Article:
Consumers are driving digital disruption in life insurance
CAPE TOWN – The buying preferences of consumers are radically changing and traditional life insurance providers are battling to keep up with the pace of change in consumer behaviour.
Lee Bromfield, the chief executive of FNB Life says about 44 percent of life insurance quotes generated on our digital channels in January this year were processed after hours when traditional customer service channels were closed. In January 2019, FNB Life generated more than 20 000 quotes worth more than R35 billion of life insurance cover on FNB’s digital channels.
“It’s vital that life insurance providers take full advantage of technological advances to effectively distribute life insurance products to consumers. Consumers have the upper-hand to force providers to accelerate the pace of change and we are already seeing this through the consistent growth in our digital interactions on life insurance products,” adds Bromfield.
He identifies consumer-driven trends that are forcing traditional life insurance providers to embrace digital disruption:
Rising mobile penetration – according to GMSA, which represents the interests of mobile operators globally, South Africa is a fast grower market in Southern Africa with 98 million mobile connections. This puts pressure on life insurance providers to rapidly enable access to life insurance through convenient mobile channels.
Smart-technology adoption – the swift adoption of smart technologies is one of the hallmarks of the modern era. Smart technology provides consumers with real-time data which may require them to constantly review decisions about their lives, including life insurance.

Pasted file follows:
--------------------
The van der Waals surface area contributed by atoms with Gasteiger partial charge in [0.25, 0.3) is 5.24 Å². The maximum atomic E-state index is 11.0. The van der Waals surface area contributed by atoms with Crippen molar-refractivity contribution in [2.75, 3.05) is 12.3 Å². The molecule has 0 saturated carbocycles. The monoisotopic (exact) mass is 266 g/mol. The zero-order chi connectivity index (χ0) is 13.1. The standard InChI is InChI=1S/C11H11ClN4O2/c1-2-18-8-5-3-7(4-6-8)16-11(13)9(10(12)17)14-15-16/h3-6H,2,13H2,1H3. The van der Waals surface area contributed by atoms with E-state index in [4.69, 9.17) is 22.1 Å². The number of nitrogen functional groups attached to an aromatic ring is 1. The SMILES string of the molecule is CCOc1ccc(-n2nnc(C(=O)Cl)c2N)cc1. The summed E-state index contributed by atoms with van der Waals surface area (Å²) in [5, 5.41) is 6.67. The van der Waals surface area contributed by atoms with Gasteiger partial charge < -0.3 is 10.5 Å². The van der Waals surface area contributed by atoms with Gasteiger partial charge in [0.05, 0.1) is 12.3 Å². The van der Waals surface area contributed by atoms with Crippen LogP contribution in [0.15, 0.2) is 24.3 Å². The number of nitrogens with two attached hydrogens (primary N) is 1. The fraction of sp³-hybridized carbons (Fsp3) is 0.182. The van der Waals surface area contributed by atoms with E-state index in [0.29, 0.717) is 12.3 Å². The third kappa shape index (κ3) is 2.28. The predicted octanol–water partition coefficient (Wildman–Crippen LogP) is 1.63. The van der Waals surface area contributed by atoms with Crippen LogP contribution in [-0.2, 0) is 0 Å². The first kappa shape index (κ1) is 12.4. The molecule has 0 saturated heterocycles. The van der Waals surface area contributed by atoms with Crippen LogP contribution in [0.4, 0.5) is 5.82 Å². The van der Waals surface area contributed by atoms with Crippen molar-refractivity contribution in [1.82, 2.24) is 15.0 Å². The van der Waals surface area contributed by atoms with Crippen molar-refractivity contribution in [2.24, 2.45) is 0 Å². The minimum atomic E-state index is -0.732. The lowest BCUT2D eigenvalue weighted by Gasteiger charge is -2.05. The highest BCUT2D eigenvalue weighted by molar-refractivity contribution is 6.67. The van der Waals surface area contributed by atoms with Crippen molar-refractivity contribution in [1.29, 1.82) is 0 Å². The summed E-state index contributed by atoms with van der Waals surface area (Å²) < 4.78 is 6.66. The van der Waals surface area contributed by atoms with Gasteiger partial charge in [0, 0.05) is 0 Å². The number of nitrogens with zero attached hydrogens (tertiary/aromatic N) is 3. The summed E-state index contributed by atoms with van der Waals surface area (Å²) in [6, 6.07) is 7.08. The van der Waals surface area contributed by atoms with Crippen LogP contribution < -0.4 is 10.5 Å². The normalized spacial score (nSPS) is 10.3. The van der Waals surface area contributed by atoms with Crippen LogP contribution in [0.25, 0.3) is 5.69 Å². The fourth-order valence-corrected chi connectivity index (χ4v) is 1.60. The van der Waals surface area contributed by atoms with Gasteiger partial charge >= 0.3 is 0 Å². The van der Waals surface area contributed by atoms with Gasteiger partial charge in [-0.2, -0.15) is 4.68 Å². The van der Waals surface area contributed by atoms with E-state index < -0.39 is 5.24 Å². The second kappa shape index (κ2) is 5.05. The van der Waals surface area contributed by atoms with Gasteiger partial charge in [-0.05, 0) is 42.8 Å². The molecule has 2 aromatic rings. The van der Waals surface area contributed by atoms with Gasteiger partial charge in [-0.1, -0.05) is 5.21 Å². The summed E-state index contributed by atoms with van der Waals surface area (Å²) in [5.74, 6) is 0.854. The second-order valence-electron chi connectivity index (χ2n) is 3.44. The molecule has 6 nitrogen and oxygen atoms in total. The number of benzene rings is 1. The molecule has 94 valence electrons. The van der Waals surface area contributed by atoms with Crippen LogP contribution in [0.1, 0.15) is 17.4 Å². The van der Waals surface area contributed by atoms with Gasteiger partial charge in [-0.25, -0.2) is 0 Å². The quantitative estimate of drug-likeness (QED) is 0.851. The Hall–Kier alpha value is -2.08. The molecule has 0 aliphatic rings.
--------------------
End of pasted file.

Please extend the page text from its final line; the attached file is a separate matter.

Do-It-Yourself (DIY) culture – the digital era has enabled consumers to do most things on their own and all they require is a reliable platform. While still behind, the life insurance sector is ripe for consumer-centric disruption.
Health and fitness boom – consumers’ focus on healthier lifestyles demands, increased agility from life insurance and health providers. This means providers need to enable policyholders to manage their policies as and when their lifestyles change.
Value-for-Money – The DIY culture among some consumer groups comes with an expectation of reduced service costs and adds pressure on providers to demonstrate the value they add to policyholders. This is why value-added incentives have become part and parcel of life insurance decisions.
Bromfield says it is vital for life insurance providers to put the customer at the centre of technology disruption in this sector. FNB Life is well ahead when it comes to digitising life insurance and demonstrating real value to customers.
“We began our journey by digitising funeral cover and have been advancing a similar strategy with our life cover offering. We believe that the integration of our offering into FNB’s industry-leading digital capabilities gives us a competitive advantage and we are gradually scaling our value-added incentives across the product range,” concludes Bromfield.
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